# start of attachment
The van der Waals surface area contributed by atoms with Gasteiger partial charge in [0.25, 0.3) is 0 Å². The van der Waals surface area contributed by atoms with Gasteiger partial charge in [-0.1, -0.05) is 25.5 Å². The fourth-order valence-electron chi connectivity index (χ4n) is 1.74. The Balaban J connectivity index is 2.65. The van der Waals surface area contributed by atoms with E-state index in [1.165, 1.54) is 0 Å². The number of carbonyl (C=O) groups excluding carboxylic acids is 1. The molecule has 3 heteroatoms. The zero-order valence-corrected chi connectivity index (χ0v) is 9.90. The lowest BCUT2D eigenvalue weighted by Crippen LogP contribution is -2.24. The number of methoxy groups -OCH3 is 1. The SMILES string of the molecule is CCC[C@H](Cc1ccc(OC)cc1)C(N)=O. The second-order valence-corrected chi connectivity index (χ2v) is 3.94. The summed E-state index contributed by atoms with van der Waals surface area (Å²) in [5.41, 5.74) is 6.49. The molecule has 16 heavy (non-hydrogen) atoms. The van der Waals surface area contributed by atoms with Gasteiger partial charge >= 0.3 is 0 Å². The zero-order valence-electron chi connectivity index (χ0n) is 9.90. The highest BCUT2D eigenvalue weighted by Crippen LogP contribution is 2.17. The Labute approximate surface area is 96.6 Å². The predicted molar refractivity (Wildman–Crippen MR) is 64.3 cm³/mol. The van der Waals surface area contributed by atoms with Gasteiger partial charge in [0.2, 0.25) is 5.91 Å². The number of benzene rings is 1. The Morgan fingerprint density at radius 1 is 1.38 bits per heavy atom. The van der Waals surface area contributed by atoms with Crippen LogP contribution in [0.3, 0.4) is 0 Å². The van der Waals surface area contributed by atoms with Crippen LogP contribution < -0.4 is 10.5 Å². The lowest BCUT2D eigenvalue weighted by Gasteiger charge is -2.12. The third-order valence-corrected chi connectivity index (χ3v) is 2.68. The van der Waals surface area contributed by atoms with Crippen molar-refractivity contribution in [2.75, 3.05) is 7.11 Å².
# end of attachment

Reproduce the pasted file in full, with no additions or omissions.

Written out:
The van der Waals surface area contributed by atoms with Gasteiger partial charge in [0.25, 0.3) is 0 Å². The van der Waals surface area contributed by atoms with Gasteiger partial charge in [-0.1, -0.05) is 25.5 Å². The fourth-order valence-electron chi connectivity index (χ4n) is 1.74. The Balaban J connectivity index is 2.65. The van der Waals surface area contributed by atoms with E-state index in [1.165, 1.54) is 0 Å². The number of carbonyl (C=O) groups excluding carboxylic acids is 1. The molecule has 3 heteroatoms. The zero-order valence-corrected chi connectivity index (χ0v) is 9.90. The lowest BCUT2D eigenvalue weighted by Crippen LogP contribution is -2.24. The number of methoxy groups -OCH3 is 1. The SMILES string of the molecule is CCC[C@H](Cc1ccc(OC)cc1)C(N)=O. The second-order valence-corrected chi connectivity index (χ2v) is 3.94. The summed E-state index contributed by atoms with van der Waals surface area (Å²) in [5.41, 5.74) is 6.49. The molecule has 16 heavy (non-hydrogen) atoms. The van der Waals surface area contributed by atoms with Gasteiger partial charge >= 0.3 is 0 Å². The zero-order valence-electron chi connectivity index (χ0n) is 9.90. The highest BCUT2D eigenvalue weighted by Crippen LogP contribution is 2.17. The Labute approximate surface area is 96.6 Å². The predicted molar refractivity (Wildman–Crippen MR) is 64.3 cm³/mol. The van der Waals surface area contributed by atoms with Gasteiger partial charge in [0.2, 0.25) is 5.91 Å². The number of benzene rings is 1. The Morgan fingerprint density at radius 1 is 1.38 bits per heavy atom. The van der Waals surface area contributed by atoms with Crippen LogP contribution in [0.3, 0.4) is 0 Å². The van der Waals surface area contributed by atoms with Crippen LogP contribution < -0.4 is 10.5 Å². The lowest BCUT2D eigenvalue weighted by Gasteiger charge is -2.12. The third-order valence-corrected chi connectivity index (χ3v) is 2.68. The van der Waals surface area contributed by atoms with Crippen molar-refractivity contribution in [2.75, 3.05) is 7.11 Å².